Adjusting Expectations

I started running with the fine people at Southwest Endurance Training (SWET) recently. I found them because I was looking for an individual running coach. Someone to meet with once a month or so, to work on my form; someone to give me a personalized training plan for this Dopey Challenge I want to train for.

When I met the owners of SWET, they convinced me that running with the group would be better – some company on long runs, but still individual attention from a coach and a customized training plan.

I find it easier to get the motivation to wake up and complete my long run when I know there’s a group of friendly runners waiting for me. I like that the group is informal – if you can’t make it to a run, no one thinks badly of you. The tips from the coaches include how to adjust the training plan to fit in everyday life.

As the time to start training for the Dopey approached, I gave SWET my recent race times, a summary of how I felt after the races in June, and a general idea of my goals. Going into this, I was hoping to finish the marathon portion of the Dopey around 5 and a half hours (about my 5:34 finishing time in 2015), but when Brandon saw my June finishing times he suggested that I adjust my expectations of myself. It turns out that he believes I can run a PR marathon even while running the Dopey Challenge.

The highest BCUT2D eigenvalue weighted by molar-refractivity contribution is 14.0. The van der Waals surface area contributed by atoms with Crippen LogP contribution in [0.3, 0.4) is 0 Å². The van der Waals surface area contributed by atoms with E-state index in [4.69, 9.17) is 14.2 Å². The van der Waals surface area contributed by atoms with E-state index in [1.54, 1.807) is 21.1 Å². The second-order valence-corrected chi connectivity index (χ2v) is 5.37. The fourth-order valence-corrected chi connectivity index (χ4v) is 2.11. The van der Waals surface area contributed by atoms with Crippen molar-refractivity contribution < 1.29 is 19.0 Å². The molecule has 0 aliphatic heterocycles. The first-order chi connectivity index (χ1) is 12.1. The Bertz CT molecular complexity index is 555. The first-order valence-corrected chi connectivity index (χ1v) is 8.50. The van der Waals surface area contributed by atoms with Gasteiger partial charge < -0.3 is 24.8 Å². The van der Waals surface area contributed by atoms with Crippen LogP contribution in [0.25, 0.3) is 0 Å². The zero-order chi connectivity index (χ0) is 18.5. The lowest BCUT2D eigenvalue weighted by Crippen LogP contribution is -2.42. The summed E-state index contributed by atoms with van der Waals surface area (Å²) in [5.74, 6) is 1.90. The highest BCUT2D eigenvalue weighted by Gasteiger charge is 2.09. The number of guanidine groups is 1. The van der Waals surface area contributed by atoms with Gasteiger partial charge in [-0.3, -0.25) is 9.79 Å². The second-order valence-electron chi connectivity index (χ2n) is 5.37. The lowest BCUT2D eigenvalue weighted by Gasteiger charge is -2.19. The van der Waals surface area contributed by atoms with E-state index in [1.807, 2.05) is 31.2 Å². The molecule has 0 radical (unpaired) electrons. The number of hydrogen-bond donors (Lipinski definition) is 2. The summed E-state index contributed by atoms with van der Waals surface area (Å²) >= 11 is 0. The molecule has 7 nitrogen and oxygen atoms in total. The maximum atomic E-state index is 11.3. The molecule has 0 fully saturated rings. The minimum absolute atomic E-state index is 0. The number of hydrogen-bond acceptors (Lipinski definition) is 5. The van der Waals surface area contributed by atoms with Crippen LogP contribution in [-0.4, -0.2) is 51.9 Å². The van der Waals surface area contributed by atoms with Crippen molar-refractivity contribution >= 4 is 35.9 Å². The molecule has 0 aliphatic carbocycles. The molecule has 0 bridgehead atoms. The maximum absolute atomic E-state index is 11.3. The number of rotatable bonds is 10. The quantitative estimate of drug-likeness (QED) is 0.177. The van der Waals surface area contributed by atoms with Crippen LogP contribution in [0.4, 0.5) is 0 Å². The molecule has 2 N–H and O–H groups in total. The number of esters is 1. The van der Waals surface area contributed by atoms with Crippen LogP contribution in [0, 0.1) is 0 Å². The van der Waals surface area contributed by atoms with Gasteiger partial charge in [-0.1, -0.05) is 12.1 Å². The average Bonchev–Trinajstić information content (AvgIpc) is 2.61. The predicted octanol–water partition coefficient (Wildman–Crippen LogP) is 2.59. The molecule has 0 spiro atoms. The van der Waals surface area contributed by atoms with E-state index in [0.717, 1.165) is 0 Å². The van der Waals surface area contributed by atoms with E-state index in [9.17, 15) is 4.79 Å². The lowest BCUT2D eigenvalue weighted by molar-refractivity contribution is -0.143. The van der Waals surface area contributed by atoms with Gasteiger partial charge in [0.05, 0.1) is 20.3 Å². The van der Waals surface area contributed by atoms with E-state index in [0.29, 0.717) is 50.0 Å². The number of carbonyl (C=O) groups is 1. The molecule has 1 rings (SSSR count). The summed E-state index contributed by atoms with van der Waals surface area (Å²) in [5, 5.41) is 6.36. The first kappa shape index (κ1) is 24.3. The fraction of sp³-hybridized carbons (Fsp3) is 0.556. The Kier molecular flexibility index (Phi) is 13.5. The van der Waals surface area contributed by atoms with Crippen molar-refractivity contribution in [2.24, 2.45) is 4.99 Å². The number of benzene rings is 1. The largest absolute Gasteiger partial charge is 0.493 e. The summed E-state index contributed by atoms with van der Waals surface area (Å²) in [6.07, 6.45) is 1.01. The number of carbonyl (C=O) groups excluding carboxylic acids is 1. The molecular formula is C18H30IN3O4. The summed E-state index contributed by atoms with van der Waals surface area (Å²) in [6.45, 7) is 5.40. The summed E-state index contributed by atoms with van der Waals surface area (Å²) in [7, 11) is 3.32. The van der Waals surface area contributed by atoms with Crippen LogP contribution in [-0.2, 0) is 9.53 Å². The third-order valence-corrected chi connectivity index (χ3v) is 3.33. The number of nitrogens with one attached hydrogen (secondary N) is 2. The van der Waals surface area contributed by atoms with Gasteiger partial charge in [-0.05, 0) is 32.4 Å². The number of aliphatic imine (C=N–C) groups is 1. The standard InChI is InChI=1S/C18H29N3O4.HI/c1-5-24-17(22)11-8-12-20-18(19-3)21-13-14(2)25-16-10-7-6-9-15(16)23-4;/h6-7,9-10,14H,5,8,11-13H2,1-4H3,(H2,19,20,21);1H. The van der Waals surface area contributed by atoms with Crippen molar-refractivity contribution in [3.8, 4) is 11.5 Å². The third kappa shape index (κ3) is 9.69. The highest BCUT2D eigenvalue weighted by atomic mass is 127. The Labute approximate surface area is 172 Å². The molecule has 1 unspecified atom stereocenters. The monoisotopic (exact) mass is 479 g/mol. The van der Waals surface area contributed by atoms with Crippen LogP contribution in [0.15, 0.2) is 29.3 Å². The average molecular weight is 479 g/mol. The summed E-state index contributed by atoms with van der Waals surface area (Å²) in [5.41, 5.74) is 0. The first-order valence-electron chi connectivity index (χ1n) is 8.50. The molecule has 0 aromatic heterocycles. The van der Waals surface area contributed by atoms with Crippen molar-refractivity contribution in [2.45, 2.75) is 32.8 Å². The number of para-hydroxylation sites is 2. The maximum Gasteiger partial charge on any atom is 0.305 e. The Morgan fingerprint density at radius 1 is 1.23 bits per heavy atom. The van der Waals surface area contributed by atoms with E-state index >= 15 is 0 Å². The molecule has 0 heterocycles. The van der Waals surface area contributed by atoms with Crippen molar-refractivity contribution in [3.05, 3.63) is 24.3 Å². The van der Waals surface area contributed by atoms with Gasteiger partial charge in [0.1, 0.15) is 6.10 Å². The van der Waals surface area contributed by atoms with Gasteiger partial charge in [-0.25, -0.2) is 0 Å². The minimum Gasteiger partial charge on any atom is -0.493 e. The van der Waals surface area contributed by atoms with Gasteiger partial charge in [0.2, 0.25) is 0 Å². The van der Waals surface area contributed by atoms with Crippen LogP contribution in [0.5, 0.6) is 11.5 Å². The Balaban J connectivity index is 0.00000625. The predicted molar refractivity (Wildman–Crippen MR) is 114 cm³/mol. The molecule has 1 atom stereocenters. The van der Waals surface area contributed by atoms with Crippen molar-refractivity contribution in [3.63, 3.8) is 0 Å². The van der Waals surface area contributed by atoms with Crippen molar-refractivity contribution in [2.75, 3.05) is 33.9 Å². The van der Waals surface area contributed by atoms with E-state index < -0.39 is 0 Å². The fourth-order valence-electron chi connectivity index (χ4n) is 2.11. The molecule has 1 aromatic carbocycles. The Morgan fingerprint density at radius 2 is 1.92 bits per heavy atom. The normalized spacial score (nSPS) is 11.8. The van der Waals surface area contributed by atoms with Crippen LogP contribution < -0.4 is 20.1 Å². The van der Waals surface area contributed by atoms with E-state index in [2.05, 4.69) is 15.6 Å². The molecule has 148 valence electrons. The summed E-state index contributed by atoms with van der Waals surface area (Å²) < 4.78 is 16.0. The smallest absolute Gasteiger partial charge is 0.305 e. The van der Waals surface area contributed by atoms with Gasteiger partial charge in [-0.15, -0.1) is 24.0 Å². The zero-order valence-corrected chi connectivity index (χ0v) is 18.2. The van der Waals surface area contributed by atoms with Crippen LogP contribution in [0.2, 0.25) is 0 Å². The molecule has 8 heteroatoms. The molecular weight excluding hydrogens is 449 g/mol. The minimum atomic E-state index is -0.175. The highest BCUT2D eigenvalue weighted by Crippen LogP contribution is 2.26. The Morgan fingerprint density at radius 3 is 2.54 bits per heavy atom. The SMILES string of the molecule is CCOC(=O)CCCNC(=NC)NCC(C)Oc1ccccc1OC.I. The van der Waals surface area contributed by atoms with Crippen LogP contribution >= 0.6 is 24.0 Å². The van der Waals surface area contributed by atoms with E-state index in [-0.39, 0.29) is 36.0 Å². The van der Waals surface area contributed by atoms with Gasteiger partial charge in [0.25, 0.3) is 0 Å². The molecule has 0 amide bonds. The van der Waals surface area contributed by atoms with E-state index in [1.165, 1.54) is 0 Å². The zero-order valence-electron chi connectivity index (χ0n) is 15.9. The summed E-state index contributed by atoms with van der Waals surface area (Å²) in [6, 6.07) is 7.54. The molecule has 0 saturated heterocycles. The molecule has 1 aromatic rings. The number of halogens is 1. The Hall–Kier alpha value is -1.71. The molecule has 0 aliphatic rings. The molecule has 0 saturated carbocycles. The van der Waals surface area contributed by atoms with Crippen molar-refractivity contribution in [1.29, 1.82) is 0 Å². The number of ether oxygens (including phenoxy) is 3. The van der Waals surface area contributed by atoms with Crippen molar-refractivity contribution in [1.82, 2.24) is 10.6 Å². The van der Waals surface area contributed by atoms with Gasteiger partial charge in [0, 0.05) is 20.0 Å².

At first I found this hard to believe. My race times in June were on a course with a steady, gentle descent. The Dopey may be in Florida, but in my memory, it is neither flat nor downhill. The internet disagrees with me and says that it is “pancake flat.” Since it was my first marathon, my perception of it could be skewed. But perhaps that’s beside the point – I didn’t think it was possible to PR a marathon at the end of an almost 50 mile/4 day challenge. Yet, when I got my pacing plan I realized that the proposed pacing for this race feels slow to me. If it feels slow in the middle of the heat of summer here, maybe I really can do it!

So, I’m beginning to adjust my own expectations: of myself and of my personal running capacity.

Vacation Running